Fall 2004 • Vol. XXVI No. 4 PoetryOctober 1, 2004 |

Pomme Prisonniere

Five years to the hour since I was a bride, we eat wood mushrooms from the same damp atmosphere that brought our tongues out of the dark and into each other's mouths. Some nights, my lips are a small red bonfire. Other nights, they frost over the mattress, the color of ice-dew. Do not imagine I am an external thinker or that I have lost the taste for fat snails in butter. The wave and stasis of loving can strip a whelk, hungry for the curve of a private afternoon. But tonight, candlelight ignites my agate earrings. And when, for dessert, our waiter brings calvados, two glasses on the house, I feel the whole apple tree in my mouth. Leaves that unfold and flower against the tailbone. Roots that hold fast to our tongues and join them together. All this, from a single fruit grown in a bottle: pomme prisonniere. Like a body, floating knees to chest, head angled down as it holds its breath in delicious agony. And that, my love, is how I keep my stem fro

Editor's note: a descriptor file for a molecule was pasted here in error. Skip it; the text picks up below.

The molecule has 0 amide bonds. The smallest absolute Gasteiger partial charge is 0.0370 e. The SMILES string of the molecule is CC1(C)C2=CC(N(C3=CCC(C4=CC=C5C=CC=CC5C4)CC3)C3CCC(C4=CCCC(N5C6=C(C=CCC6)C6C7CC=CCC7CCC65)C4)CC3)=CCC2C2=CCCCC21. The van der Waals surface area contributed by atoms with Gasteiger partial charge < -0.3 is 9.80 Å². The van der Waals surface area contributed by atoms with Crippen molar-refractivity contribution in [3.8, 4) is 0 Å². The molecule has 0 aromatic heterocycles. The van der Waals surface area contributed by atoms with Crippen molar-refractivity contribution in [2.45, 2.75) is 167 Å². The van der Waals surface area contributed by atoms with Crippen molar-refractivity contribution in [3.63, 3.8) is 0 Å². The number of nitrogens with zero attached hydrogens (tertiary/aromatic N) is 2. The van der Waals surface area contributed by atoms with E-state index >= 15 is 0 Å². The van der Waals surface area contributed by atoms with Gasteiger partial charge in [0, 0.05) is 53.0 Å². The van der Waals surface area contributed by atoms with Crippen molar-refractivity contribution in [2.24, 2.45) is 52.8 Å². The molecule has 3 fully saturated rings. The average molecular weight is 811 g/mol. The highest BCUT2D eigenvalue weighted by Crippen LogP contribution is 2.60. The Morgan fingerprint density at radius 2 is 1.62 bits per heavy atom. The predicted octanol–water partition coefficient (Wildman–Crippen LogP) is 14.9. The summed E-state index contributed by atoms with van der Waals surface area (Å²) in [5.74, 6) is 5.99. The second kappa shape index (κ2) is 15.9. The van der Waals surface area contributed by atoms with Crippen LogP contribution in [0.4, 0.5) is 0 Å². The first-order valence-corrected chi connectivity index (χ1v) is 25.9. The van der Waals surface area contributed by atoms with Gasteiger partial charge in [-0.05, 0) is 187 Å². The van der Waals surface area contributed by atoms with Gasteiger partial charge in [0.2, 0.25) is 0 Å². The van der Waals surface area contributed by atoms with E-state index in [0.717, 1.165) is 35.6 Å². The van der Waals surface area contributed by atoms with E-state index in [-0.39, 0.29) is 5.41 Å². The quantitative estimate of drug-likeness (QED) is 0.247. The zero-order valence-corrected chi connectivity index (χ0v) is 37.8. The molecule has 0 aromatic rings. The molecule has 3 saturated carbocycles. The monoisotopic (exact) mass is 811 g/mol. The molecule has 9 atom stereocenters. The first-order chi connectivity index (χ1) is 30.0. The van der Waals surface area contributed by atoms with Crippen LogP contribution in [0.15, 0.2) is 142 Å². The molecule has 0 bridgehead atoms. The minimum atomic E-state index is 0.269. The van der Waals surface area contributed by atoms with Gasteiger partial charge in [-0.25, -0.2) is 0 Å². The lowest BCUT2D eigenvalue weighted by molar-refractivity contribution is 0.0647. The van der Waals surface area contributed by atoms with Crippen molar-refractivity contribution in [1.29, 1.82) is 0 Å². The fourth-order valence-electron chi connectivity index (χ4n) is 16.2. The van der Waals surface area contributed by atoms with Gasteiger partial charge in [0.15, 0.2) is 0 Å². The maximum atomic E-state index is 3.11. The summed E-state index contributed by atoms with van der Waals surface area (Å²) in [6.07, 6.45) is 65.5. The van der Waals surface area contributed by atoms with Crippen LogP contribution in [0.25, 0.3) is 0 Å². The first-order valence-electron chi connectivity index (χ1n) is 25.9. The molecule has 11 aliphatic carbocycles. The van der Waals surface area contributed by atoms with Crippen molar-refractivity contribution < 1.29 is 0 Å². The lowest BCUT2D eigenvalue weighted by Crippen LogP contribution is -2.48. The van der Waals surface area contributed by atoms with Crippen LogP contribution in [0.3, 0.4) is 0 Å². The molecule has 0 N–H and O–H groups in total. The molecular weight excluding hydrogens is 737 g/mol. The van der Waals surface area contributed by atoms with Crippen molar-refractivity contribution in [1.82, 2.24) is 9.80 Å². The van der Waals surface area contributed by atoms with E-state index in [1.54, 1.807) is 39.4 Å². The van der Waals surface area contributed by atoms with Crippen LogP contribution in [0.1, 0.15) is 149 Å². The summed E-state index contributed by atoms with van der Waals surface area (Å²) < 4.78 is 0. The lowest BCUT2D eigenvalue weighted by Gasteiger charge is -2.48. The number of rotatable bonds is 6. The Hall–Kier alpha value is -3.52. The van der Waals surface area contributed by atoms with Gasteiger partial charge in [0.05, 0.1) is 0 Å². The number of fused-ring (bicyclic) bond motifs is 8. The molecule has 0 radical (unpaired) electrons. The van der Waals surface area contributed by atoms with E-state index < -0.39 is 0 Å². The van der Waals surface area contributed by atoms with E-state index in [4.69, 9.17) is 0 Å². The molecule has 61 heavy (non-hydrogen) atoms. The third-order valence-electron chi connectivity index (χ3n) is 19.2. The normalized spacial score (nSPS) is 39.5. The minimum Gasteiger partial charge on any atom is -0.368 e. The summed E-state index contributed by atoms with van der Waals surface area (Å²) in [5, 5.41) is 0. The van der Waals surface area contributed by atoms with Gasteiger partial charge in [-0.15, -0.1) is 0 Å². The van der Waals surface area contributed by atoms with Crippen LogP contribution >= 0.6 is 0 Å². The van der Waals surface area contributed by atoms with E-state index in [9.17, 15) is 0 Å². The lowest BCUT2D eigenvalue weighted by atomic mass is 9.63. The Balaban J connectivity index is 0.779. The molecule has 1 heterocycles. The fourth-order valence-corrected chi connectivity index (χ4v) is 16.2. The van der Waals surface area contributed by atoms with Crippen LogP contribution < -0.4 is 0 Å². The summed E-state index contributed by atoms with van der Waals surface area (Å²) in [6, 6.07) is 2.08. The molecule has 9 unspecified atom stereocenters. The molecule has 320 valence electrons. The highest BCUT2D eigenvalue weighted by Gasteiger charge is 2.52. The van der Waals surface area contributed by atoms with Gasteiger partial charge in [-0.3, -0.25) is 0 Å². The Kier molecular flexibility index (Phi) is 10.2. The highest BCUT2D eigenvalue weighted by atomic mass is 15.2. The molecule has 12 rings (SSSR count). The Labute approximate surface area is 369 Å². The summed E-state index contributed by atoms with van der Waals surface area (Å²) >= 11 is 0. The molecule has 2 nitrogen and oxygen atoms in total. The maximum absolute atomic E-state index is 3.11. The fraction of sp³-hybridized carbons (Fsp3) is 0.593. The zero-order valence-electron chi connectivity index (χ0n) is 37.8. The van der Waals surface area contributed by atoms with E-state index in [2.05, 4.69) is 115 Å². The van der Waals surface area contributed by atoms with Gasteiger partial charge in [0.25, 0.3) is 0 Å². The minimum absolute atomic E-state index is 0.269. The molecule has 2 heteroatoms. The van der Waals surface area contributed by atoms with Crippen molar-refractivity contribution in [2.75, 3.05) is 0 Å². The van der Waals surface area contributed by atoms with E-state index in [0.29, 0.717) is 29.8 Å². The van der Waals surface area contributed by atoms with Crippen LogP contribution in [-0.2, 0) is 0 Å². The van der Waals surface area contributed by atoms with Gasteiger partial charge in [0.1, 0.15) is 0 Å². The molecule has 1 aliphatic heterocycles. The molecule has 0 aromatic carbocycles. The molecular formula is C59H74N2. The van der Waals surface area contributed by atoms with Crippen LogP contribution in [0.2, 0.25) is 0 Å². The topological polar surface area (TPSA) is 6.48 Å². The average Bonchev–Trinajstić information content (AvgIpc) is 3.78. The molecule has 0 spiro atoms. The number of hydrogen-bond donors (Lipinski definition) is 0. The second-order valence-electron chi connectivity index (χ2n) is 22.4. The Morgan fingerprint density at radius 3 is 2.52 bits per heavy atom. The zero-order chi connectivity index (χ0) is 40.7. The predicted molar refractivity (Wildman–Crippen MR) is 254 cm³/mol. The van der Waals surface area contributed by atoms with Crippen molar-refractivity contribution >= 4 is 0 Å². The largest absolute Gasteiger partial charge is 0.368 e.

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By Tenaya Darlington

Five years to the hour since I was a bride, we eat wood mushrooms from the same damp atmosphere that brought our tongues out of the dark and into each […]

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